Two Great Reasons to Visit Martinborough

New Zealand’s most expensive wine, Marie Zelie Reserve Pinot Noir 2010 is one good reason to visit Martinborough Vineyards, Wharekauhau Lodge is another, says the Telegraph’s Victoria Moore.

“Price alone wouldn’t be enough to make me write about it but I had the chance to taste it the other day and it’s very good indeed: a rounded, smooth-flowing pinot with a hint of sandalwood,” Moore says.

“Martinborough Vineyard Marie Zelie Reserve Pinot Noir 2010 [it retails at NZ$225] is named after the first person to make wine in the Wairarapa. Marie Zelie Hermance Frere Beetham was the French wife of an early New Zealand settler and she planted her vineyard in the 1880s on an old homestead about half an hour to the north of Martinborough town, later producing a wine made from pinot noir that she showed in Paris in 1897. The vineyard lasted until 1908 when prohibition arrived in New Zealand and the vines were uprooted.

“The 21st-century tribute has been made since 2003 by Martinborough Vineyards, a company that was started by the husband of Zelie’s great-niece. ‘For me it’s not about a better pinot or a bigger pinot, it’s about making something that’s Martinborough-esque,’ said winemaker Paul Mason as we tasted it, underground, in a freezing concrete-floored cellar.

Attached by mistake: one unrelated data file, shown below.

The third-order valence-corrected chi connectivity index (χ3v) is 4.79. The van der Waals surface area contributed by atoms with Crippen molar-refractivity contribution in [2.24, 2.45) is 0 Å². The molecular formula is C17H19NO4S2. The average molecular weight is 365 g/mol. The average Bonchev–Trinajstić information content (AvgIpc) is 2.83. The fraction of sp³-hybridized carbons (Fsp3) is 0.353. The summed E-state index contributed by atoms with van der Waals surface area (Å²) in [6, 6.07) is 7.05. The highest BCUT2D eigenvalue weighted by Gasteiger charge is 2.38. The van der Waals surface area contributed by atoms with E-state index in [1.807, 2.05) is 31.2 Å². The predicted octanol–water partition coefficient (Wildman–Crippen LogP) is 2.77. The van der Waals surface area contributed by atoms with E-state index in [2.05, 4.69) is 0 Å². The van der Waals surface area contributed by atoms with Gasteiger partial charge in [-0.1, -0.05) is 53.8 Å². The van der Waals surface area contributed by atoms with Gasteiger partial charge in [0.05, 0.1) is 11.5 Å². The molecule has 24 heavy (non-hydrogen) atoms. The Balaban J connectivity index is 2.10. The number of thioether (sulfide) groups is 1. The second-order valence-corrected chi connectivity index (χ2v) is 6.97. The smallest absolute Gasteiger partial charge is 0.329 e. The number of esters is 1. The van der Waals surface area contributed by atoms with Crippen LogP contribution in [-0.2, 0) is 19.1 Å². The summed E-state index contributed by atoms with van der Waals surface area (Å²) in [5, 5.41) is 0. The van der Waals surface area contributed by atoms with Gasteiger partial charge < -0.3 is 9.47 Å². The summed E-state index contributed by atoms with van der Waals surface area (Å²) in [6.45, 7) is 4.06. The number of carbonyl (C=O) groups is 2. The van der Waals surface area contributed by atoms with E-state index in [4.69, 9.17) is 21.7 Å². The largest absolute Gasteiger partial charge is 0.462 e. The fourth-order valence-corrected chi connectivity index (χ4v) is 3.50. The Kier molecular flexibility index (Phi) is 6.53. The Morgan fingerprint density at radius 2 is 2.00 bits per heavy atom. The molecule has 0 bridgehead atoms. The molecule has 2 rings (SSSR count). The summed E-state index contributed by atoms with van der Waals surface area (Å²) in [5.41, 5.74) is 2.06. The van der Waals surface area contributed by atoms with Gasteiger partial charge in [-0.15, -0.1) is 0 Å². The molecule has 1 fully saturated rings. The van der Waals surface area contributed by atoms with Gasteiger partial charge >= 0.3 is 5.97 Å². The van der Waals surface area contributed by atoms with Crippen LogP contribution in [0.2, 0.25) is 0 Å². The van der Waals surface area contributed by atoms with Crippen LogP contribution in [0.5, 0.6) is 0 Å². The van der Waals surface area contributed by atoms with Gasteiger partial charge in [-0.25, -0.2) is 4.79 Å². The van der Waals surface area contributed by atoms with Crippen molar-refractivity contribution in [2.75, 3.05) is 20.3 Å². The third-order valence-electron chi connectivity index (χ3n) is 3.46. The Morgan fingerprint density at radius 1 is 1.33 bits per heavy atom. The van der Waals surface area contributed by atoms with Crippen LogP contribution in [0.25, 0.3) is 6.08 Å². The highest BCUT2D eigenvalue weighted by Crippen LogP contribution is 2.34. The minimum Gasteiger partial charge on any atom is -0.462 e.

“The wine is delicious but so scarce – just 1868 bottles were made – that it can only be bought at the cellar door.

“It’s one good reason to visit Martinborough. Especially if, after picking up your bottle, you can head out of town to Wharekauhau Lodge, a luxury retreat on Palliser Bay that is owned by the American billionaire Billy Foley who also now owns Martinborough Vineyard.”

Original article by Victoria Moore, The Telegraph, February 7, 2016.

Photo by Grant Sheehan.

Tags: Marie Zelie Reserve Pinot Noir 2010  Martinborough Vineyards  Paul Mason  Telegraph (The)  Wharekauhau Lodge  

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